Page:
Gaming Column – Gamers hope for retro revival

August 26, 2010 — Leave a comment

Originally published in The Daily Toreador.

Way back in Spring 2008, I wrote a column for The Daily Toreador about reviving classic video game franchises for the modern era. I discussed the problem some franchises were having with the transition from 2D gameplay to 3D, as well as then-upcoming games like “Bionic Commando.”

I asked readers to tell me what classic series’ they wanted revisited. I got responses like “Donkey Kong Country” and “NBA Jam,” and I offered some suggestions of my own, such as “Kid Icarus” and a new 2D “Sonic” title.

A mere two years later all of the above franchises are going back to their roots, and it doesn’t stop there. Multiplayer classic “Goldeneye 007” is getting a pseudo-remake for the “Wii,” “Kirby” is coming back to consoles, and 8-bit graphics are now considered “hip.” Companies left and right are jumping onto the retro bandwagon. And speaking of bandwagons, who downloaded the new “Oregon Trail” game on their iPhone? I know I did.

It all sounds great, and seems as if our wishes are finally being granted by the gods of gaming. But now the question arises: Are we getting more than we bargained for?

This classic comeback is extending to more than the great games you and I played growing up. You might have cheered when they remade “Tecmo Bowl” as a downloadable title, but what was your reaction when Atari announced a new “Haunted House” game?

Yeah, “Haunted House.” I don’t blame you if you don’t remember it. It was an old Atari 2600 game released in 1981 where you explored a dark and allegedly haunted house. You knew it was dark because you could see your character’s eyeballs and little else.

Though I didn’t play the game when it came out (1981 was seven years before my prime, or birth.), I’ve played “Haunted House” as an adult, and it’s not bad for what it is. You can check it out on Microsoft’s “Game Room” via the Xbox 360 for a couple bucks if you’re interested. It’s a cool little game, and a remake might actually be fun.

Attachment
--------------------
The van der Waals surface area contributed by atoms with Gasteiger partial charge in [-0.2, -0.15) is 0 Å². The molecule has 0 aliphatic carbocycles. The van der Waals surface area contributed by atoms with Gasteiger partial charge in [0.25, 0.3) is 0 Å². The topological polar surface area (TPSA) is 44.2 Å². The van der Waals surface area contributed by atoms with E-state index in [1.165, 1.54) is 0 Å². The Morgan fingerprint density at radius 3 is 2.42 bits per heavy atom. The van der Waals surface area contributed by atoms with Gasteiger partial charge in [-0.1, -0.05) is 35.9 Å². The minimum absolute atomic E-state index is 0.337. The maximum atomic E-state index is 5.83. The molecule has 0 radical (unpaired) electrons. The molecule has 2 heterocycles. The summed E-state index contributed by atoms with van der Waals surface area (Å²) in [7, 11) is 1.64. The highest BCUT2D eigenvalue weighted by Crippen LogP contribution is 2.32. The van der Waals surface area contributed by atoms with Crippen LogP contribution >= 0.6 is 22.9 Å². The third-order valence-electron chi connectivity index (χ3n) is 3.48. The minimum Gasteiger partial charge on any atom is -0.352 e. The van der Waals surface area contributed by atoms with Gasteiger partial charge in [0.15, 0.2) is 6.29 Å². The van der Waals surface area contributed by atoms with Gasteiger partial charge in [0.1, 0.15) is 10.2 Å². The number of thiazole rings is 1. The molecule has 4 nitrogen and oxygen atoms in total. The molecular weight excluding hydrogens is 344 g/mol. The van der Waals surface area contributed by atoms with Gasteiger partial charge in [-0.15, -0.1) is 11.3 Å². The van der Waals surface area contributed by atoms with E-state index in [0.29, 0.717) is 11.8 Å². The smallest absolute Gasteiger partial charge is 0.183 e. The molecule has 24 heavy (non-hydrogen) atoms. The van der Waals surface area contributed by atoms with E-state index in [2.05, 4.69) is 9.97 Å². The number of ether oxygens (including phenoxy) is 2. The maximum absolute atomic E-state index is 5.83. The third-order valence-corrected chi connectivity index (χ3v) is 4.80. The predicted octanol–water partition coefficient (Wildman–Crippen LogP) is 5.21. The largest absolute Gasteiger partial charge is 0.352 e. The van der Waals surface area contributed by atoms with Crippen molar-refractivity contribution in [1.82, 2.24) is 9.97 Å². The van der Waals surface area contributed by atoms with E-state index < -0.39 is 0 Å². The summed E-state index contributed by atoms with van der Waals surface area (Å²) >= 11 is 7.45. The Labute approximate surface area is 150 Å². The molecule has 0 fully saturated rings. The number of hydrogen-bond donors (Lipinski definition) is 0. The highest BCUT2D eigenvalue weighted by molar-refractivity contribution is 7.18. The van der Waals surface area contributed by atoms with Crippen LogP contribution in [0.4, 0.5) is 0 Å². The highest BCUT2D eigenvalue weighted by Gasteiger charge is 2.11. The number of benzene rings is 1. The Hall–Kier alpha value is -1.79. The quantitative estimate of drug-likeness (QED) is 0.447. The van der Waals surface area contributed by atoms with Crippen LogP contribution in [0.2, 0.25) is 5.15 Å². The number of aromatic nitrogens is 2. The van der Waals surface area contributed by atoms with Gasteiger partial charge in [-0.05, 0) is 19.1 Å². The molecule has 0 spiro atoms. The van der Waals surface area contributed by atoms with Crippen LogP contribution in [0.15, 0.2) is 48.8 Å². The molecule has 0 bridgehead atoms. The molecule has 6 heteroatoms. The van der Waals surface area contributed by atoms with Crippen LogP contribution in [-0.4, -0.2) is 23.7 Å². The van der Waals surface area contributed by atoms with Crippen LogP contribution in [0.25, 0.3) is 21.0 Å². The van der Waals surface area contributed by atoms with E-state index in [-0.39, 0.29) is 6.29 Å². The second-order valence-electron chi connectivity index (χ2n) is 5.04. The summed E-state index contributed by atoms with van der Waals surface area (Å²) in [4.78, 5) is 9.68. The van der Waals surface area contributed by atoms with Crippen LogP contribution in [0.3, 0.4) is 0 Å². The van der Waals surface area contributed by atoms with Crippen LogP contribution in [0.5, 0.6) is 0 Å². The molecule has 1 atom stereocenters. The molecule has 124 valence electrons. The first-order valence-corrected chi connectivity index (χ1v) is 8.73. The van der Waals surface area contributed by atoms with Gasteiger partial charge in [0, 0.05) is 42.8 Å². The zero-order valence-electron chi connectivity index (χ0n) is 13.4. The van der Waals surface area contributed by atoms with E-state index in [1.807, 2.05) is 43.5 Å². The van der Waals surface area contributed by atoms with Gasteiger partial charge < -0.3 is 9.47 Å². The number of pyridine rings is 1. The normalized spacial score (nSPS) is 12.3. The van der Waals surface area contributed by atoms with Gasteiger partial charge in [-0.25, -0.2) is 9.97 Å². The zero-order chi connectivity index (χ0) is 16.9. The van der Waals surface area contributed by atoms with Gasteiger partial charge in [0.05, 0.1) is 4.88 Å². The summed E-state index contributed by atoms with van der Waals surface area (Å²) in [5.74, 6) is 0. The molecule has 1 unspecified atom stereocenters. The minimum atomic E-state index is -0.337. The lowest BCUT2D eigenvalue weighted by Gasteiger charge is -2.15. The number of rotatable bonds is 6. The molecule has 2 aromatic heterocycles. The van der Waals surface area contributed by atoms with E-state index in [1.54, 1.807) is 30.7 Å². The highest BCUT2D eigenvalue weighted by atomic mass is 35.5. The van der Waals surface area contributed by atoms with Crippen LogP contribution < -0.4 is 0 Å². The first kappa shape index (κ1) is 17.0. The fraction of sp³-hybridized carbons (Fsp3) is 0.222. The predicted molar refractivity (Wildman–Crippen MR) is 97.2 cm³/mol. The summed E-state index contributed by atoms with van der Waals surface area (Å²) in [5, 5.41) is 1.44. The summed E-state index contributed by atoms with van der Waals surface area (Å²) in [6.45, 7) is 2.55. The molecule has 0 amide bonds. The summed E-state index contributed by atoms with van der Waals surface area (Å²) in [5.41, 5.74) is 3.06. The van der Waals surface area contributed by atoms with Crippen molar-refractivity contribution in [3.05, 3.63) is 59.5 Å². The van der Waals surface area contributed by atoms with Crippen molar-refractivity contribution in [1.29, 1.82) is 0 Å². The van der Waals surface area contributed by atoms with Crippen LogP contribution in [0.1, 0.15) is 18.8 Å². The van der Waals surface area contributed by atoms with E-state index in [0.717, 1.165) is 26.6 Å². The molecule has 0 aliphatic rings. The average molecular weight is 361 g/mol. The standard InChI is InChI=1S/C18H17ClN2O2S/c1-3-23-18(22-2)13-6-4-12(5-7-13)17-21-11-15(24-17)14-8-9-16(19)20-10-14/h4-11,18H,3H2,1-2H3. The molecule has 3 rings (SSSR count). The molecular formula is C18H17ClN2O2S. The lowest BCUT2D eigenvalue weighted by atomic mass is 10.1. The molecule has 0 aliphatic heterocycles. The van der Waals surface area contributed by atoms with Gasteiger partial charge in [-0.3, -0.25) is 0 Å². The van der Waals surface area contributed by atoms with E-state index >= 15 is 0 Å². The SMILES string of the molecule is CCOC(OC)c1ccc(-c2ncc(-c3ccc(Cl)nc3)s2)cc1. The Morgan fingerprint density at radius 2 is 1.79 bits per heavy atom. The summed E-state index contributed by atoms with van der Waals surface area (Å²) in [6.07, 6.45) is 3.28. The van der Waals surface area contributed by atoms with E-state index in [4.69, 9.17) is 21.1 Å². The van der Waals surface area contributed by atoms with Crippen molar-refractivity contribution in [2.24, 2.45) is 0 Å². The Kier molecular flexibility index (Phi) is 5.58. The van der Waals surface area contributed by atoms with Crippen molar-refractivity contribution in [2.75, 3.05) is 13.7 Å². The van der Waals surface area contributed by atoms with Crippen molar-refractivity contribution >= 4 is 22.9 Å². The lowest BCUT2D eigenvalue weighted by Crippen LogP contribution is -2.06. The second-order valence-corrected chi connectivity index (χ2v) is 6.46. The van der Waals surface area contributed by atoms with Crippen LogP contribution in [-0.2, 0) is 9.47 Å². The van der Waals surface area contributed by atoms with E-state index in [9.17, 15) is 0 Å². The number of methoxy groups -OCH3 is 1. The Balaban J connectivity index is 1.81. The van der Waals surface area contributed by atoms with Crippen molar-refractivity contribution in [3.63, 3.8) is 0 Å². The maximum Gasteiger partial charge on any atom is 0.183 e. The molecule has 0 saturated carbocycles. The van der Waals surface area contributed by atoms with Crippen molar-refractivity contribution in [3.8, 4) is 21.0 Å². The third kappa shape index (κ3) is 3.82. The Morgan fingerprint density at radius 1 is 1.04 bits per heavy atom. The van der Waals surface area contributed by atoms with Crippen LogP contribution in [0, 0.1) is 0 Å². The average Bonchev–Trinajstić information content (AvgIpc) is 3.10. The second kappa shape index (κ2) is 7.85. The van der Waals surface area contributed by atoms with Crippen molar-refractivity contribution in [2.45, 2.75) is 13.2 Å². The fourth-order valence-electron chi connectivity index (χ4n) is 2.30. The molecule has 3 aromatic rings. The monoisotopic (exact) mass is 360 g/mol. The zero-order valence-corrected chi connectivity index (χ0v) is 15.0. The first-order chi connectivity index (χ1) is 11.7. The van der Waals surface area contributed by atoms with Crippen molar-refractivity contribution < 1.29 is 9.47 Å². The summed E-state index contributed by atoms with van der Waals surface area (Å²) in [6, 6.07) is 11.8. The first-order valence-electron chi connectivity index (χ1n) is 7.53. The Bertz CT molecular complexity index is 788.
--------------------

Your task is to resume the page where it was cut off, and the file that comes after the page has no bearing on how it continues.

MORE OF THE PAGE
So here’s the problem: As we gamers are spending more and more money on titles that toy with our nostalgia, more developers are going to see this fad as nothing more than an opportunity to gain some quick cash. When that’s the case, the quality of the revivals will go way down, and we’ll be forced to see our childhood memories stomped on like Mario on a Goomba.

Don’t get me wrong. I still really want some of these games, and I’ve enjoyed a lot of the titles we’ve received so far. But maybe that just means I’m part of the problem. If Capcom knows I’m going to buy another 2D “Mega Man” game the second it’s released, why shouldn’t they release it?

Maybe it’s a good thing that developers are still trying to find good ways to modernize their franchises as well. The upcoming “Castlevania: Lords of Shadow” has the potential to finally be a good 3D game bearing the “Castlevania” name. As much as I crave new 2D castle crawling adventures, it’s good to see new technology taken advantage of.

But we can’t strive enough for originality, either. What would happen if we played every new “Zelda” title, but ignored “Portal”? Or “Mass Effect”? Would we have missed out on “Halo” if we had all said, “That’s OK, I’m waiting for a new “Perfect Dark'”?

I’m cautiously optimistic about the future of this retro revival. I’m excited to see what developers will do with my beloved franchises, but I’m really worried that we’re going to get too much of a good thing. Or too much of a bad thing, whichever the case may be.

Britton Peele


Freelance video game critic for sites like GameSpot and GamesRadar. Amateur fantasy author.

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